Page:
All participants were mothers with biracial children. Participants are parents of multiracial Asian/Latino (n = 2), Asian/white (n = 2), Black/white (n = 2), Black/Latino (n = 1), Native American/white (n = 1), Native American/Black (n = 1), and Native American/Latino (n = 1) households. The mothers identified as monoracial white (n = 2), Black (n = 1), Latino (n = 1), Asian (n = 4), and Native American (n = 2). Three mothers were parents to children with different fathers, resulting in two of the households having children with ethnic-racial identities that were different from one another. The sample includes mothers from the West (n = 5), South (n = 2), Northeast (n = 2), and Midwest (n = 1) regions of the U.S. and from rural (n = 3), urban (n = 3), and suburban (n = 4) communities. Parents had between 1 and 6 children ranging from 2 to 26 years old. See Table 1 for more demographic information about the sample.

Table 1 Demographic information for analytic sample

Interview Protocol and Procedure

Semi-structured virtual interviews lasting approximately one hour were conducted by three trained interviewers. Participants consented to having their interviews recorded and were compensated $100 for their time. We employed a semi-structured interview protocol aimed at gaining an understanding of how parents currently talked about racism and xenophobia in the home and what resources they thought would be helpful to further broach these topics with their children. First, demographic information was collected to better contextualize their experiences and learn more about their home and community contexts. Then participants were asked to elaborate on their own experiences with racism and xenophobia and those of their children. Parents were then prompted to share what content would be useful in facilitating conversations about racism and xenophobia with their children. Finally, we assessed how parents and children would logistically access content related to such conversations. Transcribed interviews were analyzed in Dedoose. This research was determined to be exempt from review by the University of Michigan IRB.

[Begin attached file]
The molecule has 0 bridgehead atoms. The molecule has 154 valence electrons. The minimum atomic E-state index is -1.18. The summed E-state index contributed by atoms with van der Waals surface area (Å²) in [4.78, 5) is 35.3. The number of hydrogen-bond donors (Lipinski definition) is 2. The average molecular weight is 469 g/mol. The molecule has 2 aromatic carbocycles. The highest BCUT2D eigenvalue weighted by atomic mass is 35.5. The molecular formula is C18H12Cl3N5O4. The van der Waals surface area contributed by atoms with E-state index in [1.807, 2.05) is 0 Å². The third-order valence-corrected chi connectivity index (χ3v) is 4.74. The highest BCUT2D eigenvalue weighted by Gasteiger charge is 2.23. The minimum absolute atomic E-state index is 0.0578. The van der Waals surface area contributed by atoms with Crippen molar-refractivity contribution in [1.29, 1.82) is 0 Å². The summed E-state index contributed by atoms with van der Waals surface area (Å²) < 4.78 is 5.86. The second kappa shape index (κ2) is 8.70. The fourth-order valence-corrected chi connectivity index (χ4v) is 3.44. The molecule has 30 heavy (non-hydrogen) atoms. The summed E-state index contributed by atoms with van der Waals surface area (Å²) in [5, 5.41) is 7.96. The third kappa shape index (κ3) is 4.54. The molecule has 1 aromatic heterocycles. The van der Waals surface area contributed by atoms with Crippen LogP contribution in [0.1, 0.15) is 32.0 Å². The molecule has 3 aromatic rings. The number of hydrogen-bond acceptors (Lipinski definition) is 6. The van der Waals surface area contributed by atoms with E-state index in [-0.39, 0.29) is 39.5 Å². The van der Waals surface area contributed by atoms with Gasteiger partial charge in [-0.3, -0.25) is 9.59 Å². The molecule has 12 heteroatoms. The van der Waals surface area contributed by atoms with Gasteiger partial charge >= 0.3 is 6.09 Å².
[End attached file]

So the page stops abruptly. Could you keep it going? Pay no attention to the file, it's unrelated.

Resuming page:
As an authorship team, we recognize that we share a commitment towards antiracism while acknowledging that we enter this work with different social identities and lived experiences which inform our own individual motivations, approaches, and understandings. Although we have each experienced being a member of a multiracial household, our individual lived experiences are different from each other, as we have occupied different spaces in this context. Below, we share how our individual positionalities inform how we approach antiracist work (see also Holmes, 2020; Milner, 2007).

VAV identifies as a biracial white-Latina woman. Her father is white and mother is Mexican American. She was born and raised in California and her parents did not talk about race in the home and often reinforced colorblind ideologies. VAV’s lived experience in this home context motivates her to do this work. It was not until young adulthood that VAV began to critically understand her own racial identity and racism more broadly. As a first-generation college student, VAV often finds herself sharing her knowledge about racism with her parents. VAV sees parallels between her own upbringing and some of those revealed in the transcripts in this study. She hopes that this work will encourage monoracial parents to become more comfortable with discussing race and racism in the home and work towards antiracism.

LAJ is a Korean American adoptee. She was born in Korea and raised in the American South in a white family. Although she was raised in a family that promoted colorblind ideologies and ignored the realities of racism, as an adult she recognizes that maintaining these ideologies and practices can cause and perpetuate harm. She holds the belief and personal experience that antiracism is always a choice, regardless of a person's background, and hopes that this work will support parents of multiracial households in having conversations with their children that help them to navigate the world in antiracist ways.